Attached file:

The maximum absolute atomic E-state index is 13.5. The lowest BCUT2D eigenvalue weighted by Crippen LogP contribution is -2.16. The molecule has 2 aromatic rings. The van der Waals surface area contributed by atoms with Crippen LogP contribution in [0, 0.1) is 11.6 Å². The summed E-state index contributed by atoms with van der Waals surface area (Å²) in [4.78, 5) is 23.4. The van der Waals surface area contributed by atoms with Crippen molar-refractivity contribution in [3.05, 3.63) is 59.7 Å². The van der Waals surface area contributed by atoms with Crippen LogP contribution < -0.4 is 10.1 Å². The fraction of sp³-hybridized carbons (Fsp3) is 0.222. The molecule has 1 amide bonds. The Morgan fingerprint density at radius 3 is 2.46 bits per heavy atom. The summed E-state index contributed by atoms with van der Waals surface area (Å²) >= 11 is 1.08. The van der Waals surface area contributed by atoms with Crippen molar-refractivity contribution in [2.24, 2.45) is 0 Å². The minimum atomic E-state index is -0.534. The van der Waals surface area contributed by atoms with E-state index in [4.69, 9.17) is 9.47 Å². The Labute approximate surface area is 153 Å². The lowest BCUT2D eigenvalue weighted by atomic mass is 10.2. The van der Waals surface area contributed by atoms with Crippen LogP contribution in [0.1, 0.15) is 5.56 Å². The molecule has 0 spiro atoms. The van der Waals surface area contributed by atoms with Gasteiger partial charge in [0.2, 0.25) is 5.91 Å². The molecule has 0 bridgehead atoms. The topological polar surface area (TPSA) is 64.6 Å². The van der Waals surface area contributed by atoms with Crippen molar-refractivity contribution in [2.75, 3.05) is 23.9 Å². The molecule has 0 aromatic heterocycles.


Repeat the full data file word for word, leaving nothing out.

The maximum absolute atomic E-state index is 13.5. The lowest BCUT2D eigenvalue weighted by Crippen LogP contribution is -2.16. The molecule has 2 aromatic rings. The van der Waals surface area contributed by atoms with Crippen LogP contribution in [0, 0.1) is 11.6 Å². The summed E-state index contributed by atoms with van der Waals surface area (Å²) in [4.78, 5) is 23.4. The van der Waals surface area contributed by atoms with Crippen molar-refractivity contribution in [3.05, 3.63) is 59.7 Å². The van der Waals surface area contributed by atoms with Crippen LogP contribution < -0.4 is 10.1 Å². The fraction of sp³-hybridized carbons (Fsp3) is 0.222. The molecule has 1 amide bonds. The Morgan fingerprint density at radius 3 is 2.46 bits per heavy atom. The summed E-state index contributed by atoms with van der Waals surface area (Å²) >= 11 is 1.08. The van der Waals surface area contributed by atoms with Crippen molar-refractivity contribution in [2.24, 2.45) is 0 Å². The minimum atomic E-state index is -0.534. The van der Waals surface area contributed by atoms with E-state index in [4.69, 9.17) is 9.47 Å². The Labute approximate surface area is 153 Å². The lowest BCUT2D eigenvalue weighted by atomic mass is 10.2. The van der Waals surface area contributed by atoms with Crippen LogP contribution in [0.1, 0.15) is 5.56 Å². The molecule has 0 spiro atoms. The van der Waals surface area contributed by atoms with Gasteiger partial charge in [0.2, 0.25) is 5.91 Å². The molecule has 0 bridgehead atoms. The topological polar surface area (TPSA) is 64.6 Å². The van der Waals surface area contributed by atoms with Crippen molar-refractivity contribution in [2.75, 3.05) is 23.9 Å². The molecule has 0 aromatic heterocycles.